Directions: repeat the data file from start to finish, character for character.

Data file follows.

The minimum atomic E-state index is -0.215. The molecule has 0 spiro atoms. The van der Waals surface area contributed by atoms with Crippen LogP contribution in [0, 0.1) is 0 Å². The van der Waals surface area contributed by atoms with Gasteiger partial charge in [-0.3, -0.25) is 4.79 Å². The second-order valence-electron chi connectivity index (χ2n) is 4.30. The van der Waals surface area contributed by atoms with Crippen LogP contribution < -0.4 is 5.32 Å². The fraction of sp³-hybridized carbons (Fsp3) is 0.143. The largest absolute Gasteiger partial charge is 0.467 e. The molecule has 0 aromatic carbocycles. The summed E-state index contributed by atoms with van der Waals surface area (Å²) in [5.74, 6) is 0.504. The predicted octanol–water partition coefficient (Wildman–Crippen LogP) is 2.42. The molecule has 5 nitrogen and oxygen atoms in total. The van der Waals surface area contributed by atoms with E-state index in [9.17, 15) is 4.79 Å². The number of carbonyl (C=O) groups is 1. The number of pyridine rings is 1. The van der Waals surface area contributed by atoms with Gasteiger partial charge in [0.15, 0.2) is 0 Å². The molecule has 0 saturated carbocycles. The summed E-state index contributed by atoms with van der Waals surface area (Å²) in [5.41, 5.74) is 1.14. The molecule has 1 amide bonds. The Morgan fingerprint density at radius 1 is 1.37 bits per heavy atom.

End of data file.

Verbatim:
The minimum atomic E-state index is -0.215. The molecule has 0 spiro atoms. The van der Waals surface area contributed by atoms with Crippen LogP contribution in [0, 0.1) is 0 Å². The van der Waals surface area contributed by atoms with Gasteiger partial charge in [-0.3, -0.25) is 4.79 Å². The second-order valence-electron chi connectivity index (χ2n) is 4.30. The van der Waals surface area contributed by atoms with Crippen LogP contribution < -0.4 is 5.32 Å². The fraction of sp³-hybridized carbons (Fsp3) is 0.143. The largest absolute Gasteiger partial charge is 0.467 e. The molecule has 0 aromatic carbocycles. The summed E-state index contributed by atoms with van der Waals surface area (Å²) in [5.74, 6) is 0.504. The predicted octanol–water partition coefficient (Wildman–Crippen LogP) is 2.42. The molecule has 5 nitrogen and oxygen atoms in total. The van der Waals surface area contributed by atoms with E-state index in [9.17, 15) is 4.79 Å². The number of carbonyl (C=O) groups is 1. The number of pyridine rings is 1. The van der Waals surface area contributed by atoms with Gasteiger partial charge in [0.15, 0.2) is 0 Å². The molecule has 0 saturated carbocycles. The summed E-state index contributed by atoms with van der Waals surface area (Å²) in [5.41, 5.74) is 1.14. The molecule has 1 amide bonds. The Morgan fingerprint density at radius 1 is 1.37 bits per heavy atom.